05 February 2015
- 2 cups all purpose flour
- 1 tablespoon baking powder
- 1/2 teaspoon salt
- 2 tablespoons sugar
- 1/4 cup butter or margarine
- 3/4 cup milk
Combine all dry ingredient and blend well with whisk. Cut in butter until resembles coarse bread crumbs. Stir in milk until all comes together to form a dough ball. Turn out dough ball onto a heavily floured surface. Let set for a couple of minutes and then knead for about a minute and then re-flour surface and pat out to about 1/2" thick. Cut biscuits with floured biscuit cutter or thick drinking glass or a cup and place into ungreased baking pan. Form remaining dough into ball and repeat until all dough made into biscuits. Bake in 425-450 degree oven for 12-15 minutes.
This recipe will make approximately 12 biscuits and will freeze well too. Just place your cut biscuits onto a cookie sheet lined with wax paper or parchment paper and place cookie sheet into freeze making sure to keep level. Once frozen remove and place into a freezer bag and place into freezer. When ready to use just follow baking directions and bake only the amount that you need, you do not have to bake all of them at one time.
08 January 2015
Happy New Year world! I have completed an epic move to our own place here out in the jungle in lower Puna, Hawaii. This blog is coming to you via satellite uplink so pls go gentle on my poor, poor server. I am wishing everyone a Happy New Year and that 2015 will hold many good things for everyone.
19 December 2014
Big Ben's Buttermilk Biscuits
Everyone's got a traditional biscuit recipe these days. The ingredients aren't nearly as important as the handling of them. A laundry list of ingredients won't keep them from being tough if the dough's overworked. Stick with the basics, and learn how to get your hands dirty in the kitchen if you want decent biscuits.
- 2 cups all purpose flour
- 2 tablespoons baking powder
- 1/2 teaspoon salt
- 1 tablespoon sugar
- 1/4 cup shortening
- 1 1/4 cups buttermilk
Set buttermilk out to warm up a bit. Mix together dry ingredients. Cut in shortening. Stir in buttermilk. Do not over mix or knead too much or biscuits will toughen. Roll out to 1/2 inch thickness and cut biscuits. Set in 12" dutch oven or other pan and bake at 450 degrees for 10 to 12 minutes. Want an even fluffier, lighter biscuit? Substitute 1/4 cup rice flour for an equivalent amount of the all purpose flour.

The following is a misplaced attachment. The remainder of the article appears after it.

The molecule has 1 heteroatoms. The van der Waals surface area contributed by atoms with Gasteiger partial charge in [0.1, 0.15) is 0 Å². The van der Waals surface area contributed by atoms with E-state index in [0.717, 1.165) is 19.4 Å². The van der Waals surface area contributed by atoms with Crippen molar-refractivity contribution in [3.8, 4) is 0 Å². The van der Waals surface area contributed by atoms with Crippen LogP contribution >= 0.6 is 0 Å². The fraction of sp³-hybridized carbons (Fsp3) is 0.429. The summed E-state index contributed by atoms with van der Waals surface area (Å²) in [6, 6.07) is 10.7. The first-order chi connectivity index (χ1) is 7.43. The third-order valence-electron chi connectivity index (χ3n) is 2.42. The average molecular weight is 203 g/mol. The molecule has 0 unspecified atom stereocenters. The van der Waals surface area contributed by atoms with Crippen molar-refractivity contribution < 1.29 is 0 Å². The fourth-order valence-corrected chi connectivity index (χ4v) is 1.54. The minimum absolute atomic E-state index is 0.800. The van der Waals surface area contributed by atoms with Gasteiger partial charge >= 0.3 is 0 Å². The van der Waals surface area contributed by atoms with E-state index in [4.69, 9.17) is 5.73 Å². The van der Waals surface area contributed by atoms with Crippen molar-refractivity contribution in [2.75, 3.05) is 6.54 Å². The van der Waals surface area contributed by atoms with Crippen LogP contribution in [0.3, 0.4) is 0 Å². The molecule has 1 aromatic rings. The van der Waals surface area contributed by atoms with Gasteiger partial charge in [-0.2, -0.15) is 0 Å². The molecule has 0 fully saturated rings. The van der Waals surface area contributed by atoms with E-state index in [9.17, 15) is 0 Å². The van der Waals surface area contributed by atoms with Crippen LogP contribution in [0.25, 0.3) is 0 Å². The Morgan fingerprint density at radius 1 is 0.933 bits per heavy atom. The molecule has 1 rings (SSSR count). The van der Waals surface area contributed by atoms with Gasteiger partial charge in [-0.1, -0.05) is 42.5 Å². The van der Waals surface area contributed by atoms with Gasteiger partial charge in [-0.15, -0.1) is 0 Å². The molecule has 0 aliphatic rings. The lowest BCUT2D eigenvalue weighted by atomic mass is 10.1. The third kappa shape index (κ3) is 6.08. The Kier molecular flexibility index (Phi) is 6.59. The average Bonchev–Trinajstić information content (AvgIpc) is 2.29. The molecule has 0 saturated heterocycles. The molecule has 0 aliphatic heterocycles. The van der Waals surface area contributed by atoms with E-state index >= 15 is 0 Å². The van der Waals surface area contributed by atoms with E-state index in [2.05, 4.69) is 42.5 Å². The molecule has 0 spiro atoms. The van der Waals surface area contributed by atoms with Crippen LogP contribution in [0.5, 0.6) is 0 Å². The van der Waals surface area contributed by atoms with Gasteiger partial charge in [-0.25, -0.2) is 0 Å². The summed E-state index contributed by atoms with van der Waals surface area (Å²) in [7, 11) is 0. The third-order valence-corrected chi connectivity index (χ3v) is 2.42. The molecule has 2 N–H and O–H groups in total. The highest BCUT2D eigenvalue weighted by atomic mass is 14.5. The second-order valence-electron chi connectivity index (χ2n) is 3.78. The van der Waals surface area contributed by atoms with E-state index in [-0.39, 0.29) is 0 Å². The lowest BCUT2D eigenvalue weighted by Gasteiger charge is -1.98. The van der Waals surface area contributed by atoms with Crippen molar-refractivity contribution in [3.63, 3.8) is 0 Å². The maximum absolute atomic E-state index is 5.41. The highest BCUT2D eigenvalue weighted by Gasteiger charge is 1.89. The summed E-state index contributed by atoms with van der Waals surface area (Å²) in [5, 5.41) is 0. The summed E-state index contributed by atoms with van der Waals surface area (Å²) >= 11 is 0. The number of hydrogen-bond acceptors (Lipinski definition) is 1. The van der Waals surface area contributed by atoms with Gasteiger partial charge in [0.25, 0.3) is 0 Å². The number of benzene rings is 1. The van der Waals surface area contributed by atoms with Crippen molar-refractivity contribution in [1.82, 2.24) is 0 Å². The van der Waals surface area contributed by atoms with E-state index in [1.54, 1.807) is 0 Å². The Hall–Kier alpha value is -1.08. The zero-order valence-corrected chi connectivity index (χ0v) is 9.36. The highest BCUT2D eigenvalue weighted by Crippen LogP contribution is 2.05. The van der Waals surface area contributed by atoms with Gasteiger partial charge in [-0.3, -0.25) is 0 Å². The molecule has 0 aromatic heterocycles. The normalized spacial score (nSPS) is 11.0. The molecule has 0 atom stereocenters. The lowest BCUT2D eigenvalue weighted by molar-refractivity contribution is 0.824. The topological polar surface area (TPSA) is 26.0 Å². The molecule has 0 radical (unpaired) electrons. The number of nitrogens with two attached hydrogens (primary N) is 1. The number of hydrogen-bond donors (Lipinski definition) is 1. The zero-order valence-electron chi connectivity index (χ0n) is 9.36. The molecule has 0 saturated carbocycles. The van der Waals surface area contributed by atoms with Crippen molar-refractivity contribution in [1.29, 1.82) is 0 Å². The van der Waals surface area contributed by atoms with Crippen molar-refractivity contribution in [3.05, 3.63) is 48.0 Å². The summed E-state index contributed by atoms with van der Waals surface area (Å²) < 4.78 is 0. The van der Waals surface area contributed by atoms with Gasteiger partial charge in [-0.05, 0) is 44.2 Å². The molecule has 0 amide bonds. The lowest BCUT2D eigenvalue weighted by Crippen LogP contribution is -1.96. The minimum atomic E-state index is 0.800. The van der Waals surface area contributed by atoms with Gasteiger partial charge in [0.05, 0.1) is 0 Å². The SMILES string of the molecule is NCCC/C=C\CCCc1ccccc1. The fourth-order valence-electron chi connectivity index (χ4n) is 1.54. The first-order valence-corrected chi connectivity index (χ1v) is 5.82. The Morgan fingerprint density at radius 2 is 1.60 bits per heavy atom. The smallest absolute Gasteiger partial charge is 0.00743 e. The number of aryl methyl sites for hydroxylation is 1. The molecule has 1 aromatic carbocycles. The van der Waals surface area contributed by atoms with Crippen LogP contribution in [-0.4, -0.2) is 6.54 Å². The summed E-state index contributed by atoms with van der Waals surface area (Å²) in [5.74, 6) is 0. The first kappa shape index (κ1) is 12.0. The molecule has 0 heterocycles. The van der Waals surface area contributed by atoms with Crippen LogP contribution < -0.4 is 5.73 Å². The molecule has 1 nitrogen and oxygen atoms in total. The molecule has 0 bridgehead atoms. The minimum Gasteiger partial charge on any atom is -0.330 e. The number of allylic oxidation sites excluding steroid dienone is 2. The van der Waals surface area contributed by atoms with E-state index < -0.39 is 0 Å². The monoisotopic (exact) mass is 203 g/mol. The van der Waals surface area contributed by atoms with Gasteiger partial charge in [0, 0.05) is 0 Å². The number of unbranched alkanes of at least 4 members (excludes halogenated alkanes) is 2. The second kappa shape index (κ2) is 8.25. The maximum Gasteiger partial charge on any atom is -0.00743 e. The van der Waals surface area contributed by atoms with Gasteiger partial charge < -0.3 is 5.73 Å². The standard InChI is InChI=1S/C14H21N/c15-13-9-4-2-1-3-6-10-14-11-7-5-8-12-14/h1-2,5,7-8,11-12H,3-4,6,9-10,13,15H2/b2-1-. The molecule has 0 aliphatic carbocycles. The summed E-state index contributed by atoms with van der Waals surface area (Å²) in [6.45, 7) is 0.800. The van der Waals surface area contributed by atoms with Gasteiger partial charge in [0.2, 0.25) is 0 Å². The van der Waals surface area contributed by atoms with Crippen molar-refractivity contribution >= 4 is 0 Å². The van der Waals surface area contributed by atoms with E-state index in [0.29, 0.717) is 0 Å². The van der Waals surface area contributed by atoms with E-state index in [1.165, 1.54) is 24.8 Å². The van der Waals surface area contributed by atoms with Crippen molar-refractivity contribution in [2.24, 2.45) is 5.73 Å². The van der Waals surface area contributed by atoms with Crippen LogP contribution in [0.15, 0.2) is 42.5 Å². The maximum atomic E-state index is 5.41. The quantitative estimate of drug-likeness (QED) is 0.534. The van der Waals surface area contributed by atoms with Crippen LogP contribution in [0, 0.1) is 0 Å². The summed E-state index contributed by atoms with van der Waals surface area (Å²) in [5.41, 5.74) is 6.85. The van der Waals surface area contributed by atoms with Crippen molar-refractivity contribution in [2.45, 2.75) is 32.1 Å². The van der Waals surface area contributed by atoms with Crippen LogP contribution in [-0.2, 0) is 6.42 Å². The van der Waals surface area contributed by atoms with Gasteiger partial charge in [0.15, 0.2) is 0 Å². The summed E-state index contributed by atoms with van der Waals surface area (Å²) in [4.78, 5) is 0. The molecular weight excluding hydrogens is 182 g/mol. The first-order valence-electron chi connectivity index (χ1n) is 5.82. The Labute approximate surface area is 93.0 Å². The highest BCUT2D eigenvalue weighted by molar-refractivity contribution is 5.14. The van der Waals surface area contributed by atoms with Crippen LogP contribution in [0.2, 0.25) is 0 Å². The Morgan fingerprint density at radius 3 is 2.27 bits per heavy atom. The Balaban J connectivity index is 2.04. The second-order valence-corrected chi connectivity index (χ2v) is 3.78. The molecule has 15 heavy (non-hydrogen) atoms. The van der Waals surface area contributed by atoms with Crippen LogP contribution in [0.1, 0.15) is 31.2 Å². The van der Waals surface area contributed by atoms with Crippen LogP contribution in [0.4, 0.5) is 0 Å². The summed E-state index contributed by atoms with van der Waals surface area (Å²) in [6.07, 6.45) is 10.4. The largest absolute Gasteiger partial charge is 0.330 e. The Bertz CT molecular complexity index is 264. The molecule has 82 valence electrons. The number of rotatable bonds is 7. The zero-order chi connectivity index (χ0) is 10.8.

18 December 2014
Dutch Oven Lasagna
All of these ingredients may be made fresh or dehydrated/freeze dried, and both will be delicious.
If making from dehydrated/freeze dried, reconstitute per package instructions.
- 1 Deep 12-inch Camp Dutch oven (DO)
- 1 23 oz. jar of your favorite Spaghetti sauce
- 2 8 oz. cans of tomato sauce
- 1 14.5 oz of diced tomatoes (with Italian seasonings, if available)
- 1 pound of hamburger or Italian sausage (omit or replace with TVP, for a vegetarian version)
- 1 1 pound box of lasagna noodles (dry)
- 1 cup of shredded cheddar cheese
- 1 cup of shredded Mozzarella cheese
- 1 16 oz. of cottage cheese
- 1 Tbsp. of Italian seasoning
- 1 tsp. Salt
- 1 Tbsp. Pepper
Prepare hamburger and then combine with Spaghetti sauce, tomato sauce, and tomatoes.
In a large bowl, mix all cheeses, then add Italian seasonings, salt, and pepper. Reserve 1 cup of cheese mixture for the top.
In your Dutch Oven (DO), which has been lined with heavy foil or a liner up to and over the rim, place a layer of lasagna noodles. The noodles will of course have spaces around the edges since the DO is round and the noodles are hard and rectangle, but just break pieces to fit the edges. Remember this is not rocket science; it is much better. On top of the lasagna noodles put a thin layer of the cheese mixture. (You can add it in very small dollops using your hands, if you want to.) Pour some of the sauce mixture over the cheese. Add another layer of noodles and press down to help ensure that the sauce and cheese have no air pockets. Continue to layer cheese mixture, sauce, and noodles until you reach the end of your sauce. Add the reserved cheese to the top.